Nov 7, 2013 6:31 PM by John Dissauer
Super Typhoon Haiyan
You may hear about a super typhoon on the news tonight and tomorrow. In fact, you may hear about a super typhoon in the news for days and weeks ahead. The super typhoon I am referring to is Haiyan. The reason you may hear about the storm for a while is because of the damage this storm will likely cause to southeast Asia.
Here is a visible satellite image of Super Typhoon Hiayan prior to landfall in the Philippines from Thursday afternoon.
The storm is very impressive. Here are a few factoids about the storm.
- Super Typhoon Haiyan had 195 mph sustained winds with gusts to 235 mph prior to Philippines landfall.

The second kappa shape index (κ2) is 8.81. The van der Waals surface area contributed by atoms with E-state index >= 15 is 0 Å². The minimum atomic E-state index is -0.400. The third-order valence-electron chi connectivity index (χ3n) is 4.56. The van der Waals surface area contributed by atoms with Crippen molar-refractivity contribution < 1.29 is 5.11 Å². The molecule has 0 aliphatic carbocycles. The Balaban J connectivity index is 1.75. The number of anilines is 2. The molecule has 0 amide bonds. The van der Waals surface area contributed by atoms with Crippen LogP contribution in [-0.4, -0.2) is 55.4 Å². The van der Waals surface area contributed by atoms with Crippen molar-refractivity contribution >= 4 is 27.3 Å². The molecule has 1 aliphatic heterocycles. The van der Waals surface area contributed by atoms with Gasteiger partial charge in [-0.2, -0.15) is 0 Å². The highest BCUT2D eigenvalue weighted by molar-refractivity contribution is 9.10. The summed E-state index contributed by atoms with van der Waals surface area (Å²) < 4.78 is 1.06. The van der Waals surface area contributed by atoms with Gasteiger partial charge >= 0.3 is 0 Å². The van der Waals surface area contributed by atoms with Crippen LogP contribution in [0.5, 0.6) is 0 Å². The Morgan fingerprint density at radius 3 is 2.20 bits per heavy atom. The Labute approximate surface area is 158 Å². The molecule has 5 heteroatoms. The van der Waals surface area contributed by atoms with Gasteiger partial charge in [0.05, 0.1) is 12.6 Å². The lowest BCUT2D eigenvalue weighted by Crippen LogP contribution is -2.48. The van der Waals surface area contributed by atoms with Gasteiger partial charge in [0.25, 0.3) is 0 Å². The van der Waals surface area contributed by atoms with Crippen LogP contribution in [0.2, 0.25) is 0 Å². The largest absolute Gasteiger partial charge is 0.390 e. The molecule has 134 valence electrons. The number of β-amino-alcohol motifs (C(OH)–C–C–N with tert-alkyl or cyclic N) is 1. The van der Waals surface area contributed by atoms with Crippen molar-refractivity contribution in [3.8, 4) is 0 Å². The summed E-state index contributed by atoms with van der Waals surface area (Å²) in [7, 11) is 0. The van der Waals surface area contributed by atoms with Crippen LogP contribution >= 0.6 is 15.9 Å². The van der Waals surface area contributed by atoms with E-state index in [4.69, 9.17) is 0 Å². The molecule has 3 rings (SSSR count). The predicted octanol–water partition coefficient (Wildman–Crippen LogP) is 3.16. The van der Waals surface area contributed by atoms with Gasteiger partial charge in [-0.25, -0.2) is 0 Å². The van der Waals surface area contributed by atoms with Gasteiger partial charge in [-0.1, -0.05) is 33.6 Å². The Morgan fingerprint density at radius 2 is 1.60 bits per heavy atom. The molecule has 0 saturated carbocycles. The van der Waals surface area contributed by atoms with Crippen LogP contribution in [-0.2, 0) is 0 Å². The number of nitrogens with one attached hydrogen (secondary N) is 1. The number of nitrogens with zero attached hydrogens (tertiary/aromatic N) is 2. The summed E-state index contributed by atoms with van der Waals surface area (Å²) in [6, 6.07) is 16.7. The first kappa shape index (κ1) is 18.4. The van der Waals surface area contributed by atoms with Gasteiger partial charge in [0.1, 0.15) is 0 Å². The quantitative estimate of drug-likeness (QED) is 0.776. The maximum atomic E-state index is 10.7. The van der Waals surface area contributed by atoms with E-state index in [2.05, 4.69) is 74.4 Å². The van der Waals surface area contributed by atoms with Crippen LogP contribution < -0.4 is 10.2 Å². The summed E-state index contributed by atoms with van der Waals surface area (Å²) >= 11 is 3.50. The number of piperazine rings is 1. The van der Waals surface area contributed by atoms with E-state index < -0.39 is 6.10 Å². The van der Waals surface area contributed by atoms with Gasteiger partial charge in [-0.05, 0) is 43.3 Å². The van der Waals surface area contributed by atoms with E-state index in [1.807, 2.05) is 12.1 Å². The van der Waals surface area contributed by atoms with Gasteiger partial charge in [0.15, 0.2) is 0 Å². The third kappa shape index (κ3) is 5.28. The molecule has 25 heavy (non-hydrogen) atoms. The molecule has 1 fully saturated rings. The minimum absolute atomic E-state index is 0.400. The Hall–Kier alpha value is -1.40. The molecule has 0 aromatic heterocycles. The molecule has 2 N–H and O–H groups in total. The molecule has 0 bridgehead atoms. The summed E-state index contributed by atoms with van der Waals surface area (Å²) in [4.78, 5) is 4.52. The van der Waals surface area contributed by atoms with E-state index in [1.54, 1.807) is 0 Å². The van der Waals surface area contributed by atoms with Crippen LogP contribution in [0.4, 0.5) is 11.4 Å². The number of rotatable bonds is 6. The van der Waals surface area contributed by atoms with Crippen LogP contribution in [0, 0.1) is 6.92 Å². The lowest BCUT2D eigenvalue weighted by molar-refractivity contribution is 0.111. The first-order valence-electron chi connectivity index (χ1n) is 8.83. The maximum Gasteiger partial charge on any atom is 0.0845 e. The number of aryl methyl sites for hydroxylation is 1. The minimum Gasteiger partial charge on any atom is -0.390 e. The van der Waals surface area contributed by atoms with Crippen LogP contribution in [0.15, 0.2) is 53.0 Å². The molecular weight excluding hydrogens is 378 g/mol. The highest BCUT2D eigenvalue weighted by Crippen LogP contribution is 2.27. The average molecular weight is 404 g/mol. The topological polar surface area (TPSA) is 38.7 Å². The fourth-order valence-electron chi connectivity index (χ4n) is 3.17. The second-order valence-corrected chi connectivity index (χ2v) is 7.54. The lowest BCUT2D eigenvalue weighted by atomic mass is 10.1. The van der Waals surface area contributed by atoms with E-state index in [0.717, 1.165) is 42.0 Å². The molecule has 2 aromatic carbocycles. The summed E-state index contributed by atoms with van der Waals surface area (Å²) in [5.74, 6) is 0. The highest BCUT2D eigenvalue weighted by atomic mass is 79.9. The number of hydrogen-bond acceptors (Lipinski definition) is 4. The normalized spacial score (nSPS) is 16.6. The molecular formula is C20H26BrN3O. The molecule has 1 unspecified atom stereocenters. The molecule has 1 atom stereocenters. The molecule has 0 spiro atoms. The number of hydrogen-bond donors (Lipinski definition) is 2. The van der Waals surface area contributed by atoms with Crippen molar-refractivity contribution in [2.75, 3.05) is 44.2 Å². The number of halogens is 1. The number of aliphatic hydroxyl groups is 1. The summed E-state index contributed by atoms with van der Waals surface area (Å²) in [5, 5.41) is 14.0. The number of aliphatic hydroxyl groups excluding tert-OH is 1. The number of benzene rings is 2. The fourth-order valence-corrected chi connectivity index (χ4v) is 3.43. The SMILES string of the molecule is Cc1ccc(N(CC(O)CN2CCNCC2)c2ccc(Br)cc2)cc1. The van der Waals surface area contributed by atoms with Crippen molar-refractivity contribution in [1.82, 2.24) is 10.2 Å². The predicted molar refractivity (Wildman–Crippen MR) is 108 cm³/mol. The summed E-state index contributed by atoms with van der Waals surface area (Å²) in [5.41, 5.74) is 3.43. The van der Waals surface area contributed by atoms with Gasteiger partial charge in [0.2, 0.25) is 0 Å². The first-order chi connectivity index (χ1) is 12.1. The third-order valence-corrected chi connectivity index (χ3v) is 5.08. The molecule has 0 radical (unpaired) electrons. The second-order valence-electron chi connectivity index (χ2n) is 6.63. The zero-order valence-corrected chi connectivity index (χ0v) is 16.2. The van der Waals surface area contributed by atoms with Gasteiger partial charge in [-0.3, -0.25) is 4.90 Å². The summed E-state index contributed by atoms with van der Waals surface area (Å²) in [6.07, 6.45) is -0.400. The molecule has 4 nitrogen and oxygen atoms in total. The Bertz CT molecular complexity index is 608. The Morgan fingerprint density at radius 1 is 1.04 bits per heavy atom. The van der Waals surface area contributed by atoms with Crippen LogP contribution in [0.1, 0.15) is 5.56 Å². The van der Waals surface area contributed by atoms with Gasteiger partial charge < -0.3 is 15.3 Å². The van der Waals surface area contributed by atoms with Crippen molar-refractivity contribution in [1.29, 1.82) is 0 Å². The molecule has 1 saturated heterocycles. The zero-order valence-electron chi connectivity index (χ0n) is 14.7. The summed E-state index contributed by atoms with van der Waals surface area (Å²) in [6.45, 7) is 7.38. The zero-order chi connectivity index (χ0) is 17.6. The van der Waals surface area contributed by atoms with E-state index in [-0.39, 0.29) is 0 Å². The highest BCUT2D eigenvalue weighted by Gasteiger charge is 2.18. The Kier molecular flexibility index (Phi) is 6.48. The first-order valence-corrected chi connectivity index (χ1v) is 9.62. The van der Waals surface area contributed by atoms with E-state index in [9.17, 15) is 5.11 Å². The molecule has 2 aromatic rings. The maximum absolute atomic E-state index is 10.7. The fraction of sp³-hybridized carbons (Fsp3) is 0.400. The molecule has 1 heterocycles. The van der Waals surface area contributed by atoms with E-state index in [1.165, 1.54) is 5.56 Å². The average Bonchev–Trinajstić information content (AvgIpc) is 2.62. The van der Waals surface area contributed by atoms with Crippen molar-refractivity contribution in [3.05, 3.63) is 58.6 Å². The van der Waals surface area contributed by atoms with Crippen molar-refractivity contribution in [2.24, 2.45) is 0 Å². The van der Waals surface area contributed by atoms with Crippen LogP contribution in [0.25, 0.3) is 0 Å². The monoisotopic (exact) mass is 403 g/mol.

- From a NOAA employeee: Super Typhoon Haiyan at 195mph (sustained winds) and wind gusts to 235mph is worse than Hurricane Andrew, on par with Hurricane Mitch and much worse than Hurricane Katrina.
- Satellite estimates of Super Typhoon Haiyan's central barometric pressure is 25.34" (or 858mb). If true, this would make the storm the earth's most intense on record.
- Wave heights have been measured at 44-50 feet.
- The same area being hit by the super typhoon experienced a 7.1-magnitude earthquake last month, killing 222 people.
- The last forecast track I saw from the U.S. Navy suggests the storm will move back out over the South China Sea and the storm will make a second landfall in Vietnam in a couple of days.
This is an international storm that will require and international response.